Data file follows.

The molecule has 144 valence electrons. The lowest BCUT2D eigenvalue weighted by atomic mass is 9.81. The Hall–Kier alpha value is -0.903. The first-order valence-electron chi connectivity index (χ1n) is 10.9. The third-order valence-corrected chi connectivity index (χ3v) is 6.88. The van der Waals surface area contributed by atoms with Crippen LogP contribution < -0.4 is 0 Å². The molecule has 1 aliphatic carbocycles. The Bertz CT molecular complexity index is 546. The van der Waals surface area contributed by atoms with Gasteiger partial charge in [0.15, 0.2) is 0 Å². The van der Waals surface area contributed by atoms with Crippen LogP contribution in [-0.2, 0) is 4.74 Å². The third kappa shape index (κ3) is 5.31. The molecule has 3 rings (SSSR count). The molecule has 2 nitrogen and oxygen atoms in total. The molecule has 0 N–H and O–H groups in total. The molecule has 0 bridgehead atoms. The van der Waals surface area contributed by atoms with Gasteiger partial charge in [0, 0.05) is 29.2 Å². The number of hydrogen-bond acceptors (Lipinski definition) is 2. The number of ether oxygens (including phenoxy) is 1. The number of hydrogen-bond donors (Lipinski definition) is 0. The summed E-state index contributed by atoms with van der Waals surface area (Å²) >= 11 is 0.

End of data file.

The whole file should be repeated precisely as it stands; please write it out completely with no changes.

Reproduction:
The molecule has 144 valence electrons. The lowest BCUT2D eigenvalue weighted by atomic mass is 9.81. The Hall–Kier alpha value is -0.903. The first-order valence-electron chi connectivity index (χ1n) is 10.9. The third-order valence-corrected chi connectivity index (χ3v) is 6.88. The van der Waals surface area contributed by atoms with Crippen LogP contribution < -0.4 is 0 Å². The molecule has 1 aliphatic carbocycles. The Bertz CT molecular complexity index is 546. The van der Waals surface area contributed by atoms with Gasteiger partial charge in [0.15, 0.2) is 0 Å². The van der Waals surface area contributed by atoms with Crippen LogP contribution in [-0.2, 0) is 4.74 Å². The third kappa shape index (κ3) is 5.31. The molecule has 3 rings (SSSR count). The molecule has 2 nitrogen and oxygen atoms in total. The molecule has 0 N–H and O–H groups in total. The molecule has 0 bridgehead atoms. The van der Waals surface area contributed by atoms with Gasteiger partial charge in [0, 0.05) is 29.2 Å². The number of hydrogen-bond acceptors (Lipinski definition) is 2. The number of ether oxygens (including phenoxy) is 1. The number of hydrogen-bond donors (Lipinski definition) is 0. The summed E-state index contributed by atoms with van der Waals surface area (Å²) >= 11 is 0.